Ontario’s move to a fully regulated online-gambling framework for the Canadian province’s residents now includes an October 31, 2022 warning to all grey-market online-gambling operators still providing services to Ontario. Ontario’s online-gambling regulatory body, the Alcohol and Gaming Commission of Ontario (AGCO), issued the directive this week while also making changes to the Registrar’s Standards that govern all online gambling in the province.
Described as a move that ends the transition period for sites now licensed in Ontario that formerly operated in an unregulated manner, the official October 31 cutoff date also establishes a date when Ontario’s authorities could consider pursuing investigations against continuing or new unregulated operators, possibly barring them from future licensure in the province.
One now-licensed operator not likely to be impacted by the new directive is the WSOP.ca Ontario site, operated by GGPoker; former GGPoker.com players from Ontario were recently migrated to the WSOP.ca platform.
“A key objective of the AGCO has been to move igaming operators and gaming-related suppliers into Ontario’s regulated market as quickly and as seamlessly as possible,” and AGCO statement declared. “To support this objective, the AGCO established a process for existing operators and gaming-related suppliers in the unregulated market to move into the regulated market without causing significant interruption to their Ontario customer base.”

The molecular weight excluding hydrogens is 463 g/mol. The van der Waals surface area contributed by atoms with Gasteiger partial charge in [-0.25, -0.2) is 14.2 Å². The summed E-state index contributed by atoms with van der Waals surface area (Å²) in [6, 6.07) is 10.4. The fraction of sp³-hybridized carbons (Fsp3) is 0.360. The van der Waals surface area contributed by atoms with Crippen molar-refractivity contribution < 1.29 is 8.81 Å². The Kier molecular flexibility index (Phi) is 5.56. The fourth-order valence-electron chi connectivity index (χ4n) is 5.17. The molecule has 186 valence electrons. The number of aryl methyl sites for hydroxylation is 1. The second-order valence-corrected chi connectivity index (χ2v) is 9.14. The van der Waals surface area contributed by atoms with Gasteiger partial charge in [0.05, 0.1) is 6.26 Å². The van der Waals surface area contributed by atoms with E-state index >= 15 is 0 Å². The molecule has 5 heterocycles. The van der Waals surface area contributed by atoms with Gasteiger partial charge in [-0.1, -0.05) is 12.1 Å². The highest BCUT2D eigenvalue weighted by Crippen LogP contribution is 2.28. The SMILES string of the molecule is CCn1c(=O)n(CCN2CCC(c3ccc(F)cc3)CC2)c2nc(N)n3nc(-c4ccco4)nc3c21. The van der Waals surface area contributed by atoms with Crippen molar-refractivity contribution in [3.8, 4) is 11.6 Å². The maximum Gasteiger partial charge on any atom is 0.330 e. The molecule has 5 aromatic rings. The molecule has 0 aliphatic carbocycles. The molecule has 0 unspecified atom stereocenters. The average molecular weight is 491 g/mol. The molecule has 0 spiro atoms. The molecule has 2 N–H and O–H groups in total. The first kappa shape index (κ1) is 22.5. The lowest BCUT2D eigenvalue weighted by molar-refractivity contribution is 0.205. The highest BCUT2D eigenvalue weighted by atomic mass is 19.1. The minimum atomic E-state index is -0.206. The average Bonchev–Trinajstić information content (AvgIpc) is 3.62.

The AGCO statement added, “This new standard establishes that operators and gaming-related suppliers that are currently active in the unregulated market in Ontario (or have agreements and arrangements with those in the unregulated market in Ontario) must end their activities in the unregulated market to avoid jeopardizing their eligibility for registration. This requirement extends to applicants for registration in Ontario’s igaming scheme.”
AGCO’s latest directive also includes heightened standards for live-dealer gambling conducted online, which applies to blackjack and other table games rather than online poker. Another change scheduled to go into effect in April 2023 tightens the approval and testing processes for “all igaming games,” including random number generators, related components, and the recording systems in place for all such processes.
Featured image source: Wikipedia, Toronto skyline (Aaron Davis via Creative Commons Attribution-Share Alike 4.0 International license).